Short home videos may provide enough information to determine whether or not a child is on the autism spectrum, a new study suggests.  By analyzing one- to five-minute videos of young children, researchers say that they were able to distinguish those with autism from typically-developing kids with nearly 90 percent accuracy.

For the study, a group of non-expert raters were asked to watch videos of 162 children, 116 of whom had autism and the remainder who had no diagnosis. All of the videos showed the child’s face and hands, the opportunity to use toys or other objects as well as the option for social engagement. The raters — who did not know about the children’s diagnostic histories — were asked to answer 30 questions with a simple “yes” or “no” about whether each child made eye contact, expressed emotion and other behaviors.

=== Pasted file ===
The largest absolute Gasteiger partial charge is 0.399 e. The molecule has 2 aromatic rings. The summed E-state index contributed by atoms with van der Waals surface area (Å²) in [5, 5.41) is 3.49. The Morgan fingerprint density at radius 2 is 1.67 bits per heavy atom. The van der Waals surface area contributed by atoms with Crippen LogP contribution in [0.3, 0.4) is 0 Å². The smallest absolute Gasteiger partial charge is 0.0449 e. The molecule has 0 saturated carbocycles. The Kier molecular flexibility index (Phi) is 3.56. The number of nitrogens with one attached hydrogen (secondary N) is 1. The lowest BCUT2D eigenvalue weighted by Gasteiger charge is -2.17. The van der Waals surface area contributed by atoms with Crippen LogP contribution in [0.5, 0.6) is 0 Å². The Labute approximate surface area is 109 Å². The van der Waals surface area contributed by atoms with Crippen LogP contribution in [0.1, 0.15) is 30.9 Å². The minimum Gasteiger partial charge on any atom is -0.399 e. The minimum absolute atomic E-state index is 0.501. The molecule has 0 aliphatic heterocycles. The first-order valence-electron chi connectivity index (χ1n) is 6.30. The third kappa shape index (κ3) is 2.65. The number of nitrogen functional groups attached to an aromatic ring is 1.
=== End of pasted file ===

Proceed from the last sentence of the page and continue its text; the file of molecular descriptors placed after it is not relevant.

Information from the raters was then input into eight different algorithms. The most successful model relied on ratings for five behaviors and was able to accurately label 94.5 percent of children with autism and 77.4 percent of those without.

Currently, many children face long waits to be evaluated for autism. Though the developmental disorder can be diagnosed at age 2, most children are not identified until after age 4, according to the Centers for Disease Control and Prevention.

Those behind the study say they hope their model can one day be used to help speed the process of getting an autism diagnosis, allowing children to enter treatment sooner when it’s considered most effective.